Wordpress as CMS
After linked by Matt, I got some requests to share how I hacked up Wordpress for the Stanford Community Health Resource Center. So here we go. (Note: I'm sure there's cleaner ways to do a lot of this, and probably some of it WP can do intrinsically. I'd love feedback! And if you want any of the code, I'm happy to share.
A little background: I'm a medical student at Stanford, active in community health work, and the Community Health folks (who currently don't have a place for students to interact and share resources and information--boo, Stanford) got a mini-grant to get someone to develop an online community health center. Enter me, the general computer nerd of the class.
We wanted a place that could house a bunch of community-health related links, but primarily we wanted a site where students could post their community health projects, as well as their contact information and their community partner's information. The way it currently works, there's lots of students who have done community health work, but the incoming students have no idea who they are because the former are off doing rotations at the hospital, and don't really interact with the first and second year students. I had been reading a bit about Wordpress, and I've kinda taught myself basic (read: really crappy) PHP over the past couple years, so I figured I could probably figure out the code and
bend it to my will make it work for the community health site. Also: we didn't want to have to create ANOTHER login for students, because we already have 50 different ones at Stanford, and we thought people wouldn't use the site if they had to register, login, etc.
I did all the coding using NoteTab Light, a little freeware Notepad replacement. (I wish it had color coding, but oh well.) I did all the testing on my WinXP laptop, and I MUST recommend EasyPHP. It installs Apache, PHP, MySQL, and PHPMyAdmin for you, it's free, and it just plain rocks. (Note: if you use the same DB from your local php install onto your server, you have to change the WP_OPTIONS TABLE SITEURL to the online URL, AND change the WP_OPTIONS TABLE'S HOME to the online URL. It took me forever to figure out why this wasn't working.) Also, thanks to Stanford IRT for hosting the site. Enough of that. Now on with the show.
I guess I'll just go page by page here and try to highlight the changes I made.
- index.php (template file)
I wanted to use a static greeting if there was no query, so I basically made an if() statement that checks the URL, and sees if there's anything after index.php. If there is, it displays that dynamic content in THE LOOP. Otherwise, if the URL ends in index.php, it displays the basic "greeting/welcome" content.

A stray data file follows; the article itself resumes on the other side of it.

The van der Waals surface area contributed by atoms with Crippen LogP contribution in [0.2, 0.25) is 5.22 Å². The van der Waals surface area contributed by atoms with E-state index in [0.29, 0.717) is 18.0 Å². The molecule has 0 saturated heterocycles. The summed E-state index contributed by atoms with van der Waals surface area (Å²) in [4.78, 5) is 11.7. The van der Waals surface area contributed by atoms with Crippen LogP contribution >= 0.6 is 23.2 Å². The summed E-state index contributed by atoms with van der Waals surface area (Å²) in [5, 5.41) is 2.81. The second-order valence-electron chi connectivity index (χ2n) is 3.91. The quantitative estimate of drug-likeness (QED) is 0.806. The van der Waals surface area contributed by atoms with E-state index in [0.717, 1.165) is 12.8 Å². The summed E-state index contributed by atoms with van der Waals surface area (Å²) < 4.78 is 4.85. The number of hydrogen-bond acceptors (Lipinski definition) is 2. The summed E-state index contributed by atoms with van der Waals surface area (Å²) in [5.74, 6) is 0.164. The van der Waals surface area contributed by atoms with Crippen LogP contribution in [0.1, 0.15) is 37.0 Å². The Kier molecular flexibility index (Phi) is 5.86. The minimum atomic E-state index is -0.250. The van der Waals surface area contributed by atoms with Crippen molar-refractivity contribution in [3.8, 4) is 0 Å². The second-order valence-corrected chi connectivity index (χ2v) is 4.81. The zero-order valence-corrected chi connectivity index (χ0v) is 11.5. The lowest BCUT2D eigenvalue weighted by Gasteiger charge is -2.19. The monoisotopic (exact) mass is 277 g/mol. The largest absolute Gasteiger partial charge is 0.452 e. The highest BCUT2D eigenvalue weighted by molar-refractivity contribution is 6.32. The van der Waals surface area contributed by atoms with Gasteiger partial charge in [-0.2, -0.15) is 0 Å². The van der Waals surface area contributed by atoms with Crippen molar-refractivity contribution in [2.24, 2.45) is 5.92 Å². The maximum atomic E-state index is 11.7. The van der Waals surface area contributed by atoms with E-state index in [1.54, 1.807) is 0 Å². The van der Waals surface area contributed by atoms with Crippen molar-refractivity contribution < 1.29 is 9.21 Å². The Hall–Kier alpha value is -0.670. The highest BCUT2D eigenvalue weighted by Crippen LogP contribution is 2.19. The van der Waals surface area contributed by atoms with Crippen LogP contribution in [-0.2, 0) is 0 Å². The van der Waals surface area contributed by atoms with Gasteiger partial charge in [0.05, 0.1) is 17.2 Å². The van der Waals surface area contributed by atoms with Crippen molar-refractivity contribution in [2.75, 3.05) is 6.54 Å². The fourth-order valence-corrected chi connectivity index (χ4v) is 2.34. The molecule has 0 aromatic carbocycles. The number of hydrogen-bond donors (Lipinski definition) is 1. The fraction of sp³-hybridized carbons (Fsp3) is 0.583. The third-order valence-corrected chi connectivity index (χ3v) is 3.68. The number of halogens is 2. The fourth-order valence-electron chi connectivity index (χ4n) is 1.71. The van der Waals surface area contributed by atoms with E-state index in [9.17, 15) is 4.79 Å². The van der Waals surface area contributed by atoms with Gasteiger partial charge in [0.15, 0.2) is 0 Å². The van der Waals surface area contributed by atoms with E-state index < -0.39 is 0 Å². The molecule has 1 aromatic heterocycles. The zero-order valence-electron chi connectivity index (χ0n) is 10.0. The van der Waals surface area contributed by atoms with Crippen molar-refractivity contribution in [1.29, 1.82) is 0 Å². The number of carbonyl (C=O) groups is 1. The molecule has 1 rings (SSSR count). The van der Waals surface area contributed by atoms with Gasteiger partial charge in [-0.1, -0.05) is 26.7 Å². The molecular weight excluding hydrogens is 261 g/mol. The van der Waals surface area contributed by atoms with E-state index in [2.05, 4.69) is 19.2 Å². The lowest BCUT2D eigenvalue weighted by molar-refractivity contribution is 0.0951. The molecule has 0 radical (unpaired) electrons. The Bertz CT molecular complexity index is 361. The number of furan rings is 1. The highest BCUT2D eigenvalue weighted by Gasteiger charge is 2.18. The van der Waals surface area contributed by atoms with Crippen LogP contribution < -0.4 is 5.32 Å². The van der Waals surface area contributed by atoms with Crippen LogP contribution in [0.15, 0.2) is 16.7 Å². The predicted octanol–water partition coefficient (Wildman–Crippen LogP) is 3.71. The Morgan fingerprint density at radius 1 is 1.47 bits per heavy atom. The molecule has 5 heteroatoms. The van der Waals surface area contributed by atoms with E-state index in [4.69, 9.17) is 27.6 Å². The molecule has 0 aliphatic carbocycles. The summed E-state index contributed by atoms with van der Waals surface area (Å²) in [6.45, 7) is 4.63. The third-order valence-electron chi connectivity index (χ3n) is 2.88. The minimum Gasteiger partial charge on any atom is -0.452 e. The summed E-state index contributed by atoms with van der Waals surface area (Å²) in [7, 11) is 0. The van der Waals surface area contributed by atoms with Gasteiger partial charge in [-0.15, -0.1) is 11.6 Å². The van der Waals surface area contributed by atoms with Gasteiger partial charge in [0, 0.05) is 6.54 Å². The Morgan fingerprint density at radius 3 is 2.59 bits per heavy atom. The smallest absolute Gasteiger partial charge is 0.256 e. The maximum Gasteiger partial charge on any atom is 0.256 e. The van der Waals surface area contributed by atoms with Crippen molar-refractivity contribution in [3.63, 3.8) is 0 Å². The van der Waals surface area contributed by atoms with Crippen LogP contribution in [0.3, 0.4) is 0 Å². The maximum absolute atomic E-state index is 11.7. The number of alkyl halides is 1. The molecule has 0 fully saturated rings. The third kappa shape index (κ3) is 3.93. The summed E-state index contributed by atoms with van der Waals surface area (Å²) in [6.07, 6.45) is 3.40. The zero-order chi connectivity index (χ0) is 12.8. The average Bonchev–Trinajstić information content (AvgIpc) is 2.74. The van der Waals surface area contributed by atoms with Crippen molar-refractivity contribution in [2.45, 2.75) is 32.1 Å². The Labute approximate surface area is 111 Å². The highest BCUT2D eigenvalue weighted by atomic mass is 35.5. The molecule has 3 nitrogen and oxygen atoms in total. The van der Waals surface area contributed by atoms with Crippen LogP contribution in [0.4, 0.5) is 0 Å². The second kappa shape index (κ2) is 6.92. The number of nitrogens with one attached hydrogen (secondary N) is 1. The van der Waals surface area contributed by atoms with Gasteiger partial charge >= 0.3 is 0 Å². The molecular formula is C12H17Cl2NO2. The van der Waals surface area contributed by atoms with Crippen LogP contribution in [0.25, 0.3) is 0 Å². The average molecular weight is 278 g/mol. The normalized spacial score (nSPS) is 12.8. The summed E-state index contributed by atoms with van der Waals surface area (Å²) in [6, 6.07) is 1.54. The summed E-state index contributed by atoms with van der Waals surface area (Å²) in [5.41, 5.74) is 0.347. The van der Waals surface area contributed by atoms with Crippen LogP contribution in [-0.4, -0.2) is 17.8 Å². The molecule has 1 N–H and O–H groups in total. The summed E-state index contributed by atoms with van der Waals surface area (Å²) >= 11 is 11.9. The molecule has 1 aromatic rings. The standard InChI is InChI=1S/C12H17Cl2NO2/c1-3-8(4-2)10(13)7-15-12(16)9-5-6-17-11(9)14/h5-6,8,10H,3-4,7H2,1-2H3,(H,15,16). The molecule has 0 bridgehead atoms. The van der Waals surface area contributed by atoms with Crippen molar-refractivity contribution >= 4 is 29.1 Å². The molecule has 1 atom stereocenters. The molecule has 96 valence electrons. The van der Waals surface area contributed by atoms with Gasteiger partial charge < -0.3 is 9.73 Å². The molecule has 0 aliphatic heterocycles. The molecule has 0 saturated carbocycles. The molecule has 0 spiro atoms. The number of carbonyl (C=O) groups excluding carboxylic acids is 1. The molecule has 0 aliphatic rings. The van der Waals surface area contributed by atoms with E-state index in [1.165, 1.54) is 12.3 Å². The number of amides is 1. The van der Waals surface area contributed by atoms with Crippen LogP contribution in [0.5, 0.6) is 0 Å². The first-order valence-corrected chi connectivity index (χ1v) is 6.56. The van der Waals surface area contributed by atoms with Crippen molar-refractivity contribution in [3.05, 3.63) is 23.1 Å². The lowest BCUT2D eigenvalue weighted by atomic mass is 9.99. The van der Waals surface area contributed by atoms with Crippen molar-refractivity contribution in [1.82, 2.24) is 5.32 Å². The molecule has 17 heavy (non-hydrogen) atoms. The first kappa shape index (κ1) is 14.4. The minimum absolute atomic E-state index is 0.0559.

- All the Wordpress posts are individual Community Health projects, and are all included in the main category, Projects. However, on this main page, the template calls makes the header "[CategoryName] Community Health Projects." To keep this from sounding weird, I added an if() statement that if the category is just "Projects," don't display the [CategoryName].
- We extensively use the post meta-data fields as information specific for each project (my project as an example), and because I somehow didn't ever find the metadata plugins (maybe they weren't out when I first started), I made some really nasty code that makes the table and links certain data with certain other metadata URL fields. Also: note that the "View all of XX's Projects" is just a search query for the full person's name.
As far as the categories and subcategories go, I didn't want people to be able to visit any of the main categories, because that wouldn't make a whole lot of sense, so when it displays a category list, it has a bunch of if statements that say if category==Funding, change the style a bit and don't hyperlink.
- It was also vitally important that meta-data be searchable, so I hacked the search code to get it to work, although I'm sure it's not all that pretty. (I'd really like to see this option be included in vanilla versions of WP, if possible. (Just a checkbox in one of the options panels?)
- For the list of students page and the list of community partners pages, I used the get_custom plugin. (Much easier that way.) Thanks to Scott for helping me with it, I had a couple brain farts.
- The resources page is basically just pulling all the links from Wordpress's links manager, and organized by category. Used nicetitles for links.
There are two users of the system, an administrator will full access, who can approve posts, and a basic user who can post new projects and edit old ones, but anytime they click "save" it turns the post into a draft. I'll show screenshots using the administrator and then just show relevant differences with the basic user login.
add or edit a project page (there's no edit basic or edit advanced, because I always wanted control over publishing, and always wanted the meta-data input stuff to show up):
- the edit screen:
Options: turned off most of the fancy-stuff as well as comments.
- basic user screens (note most options aren't available, instructions slightly different)
and the edit screen: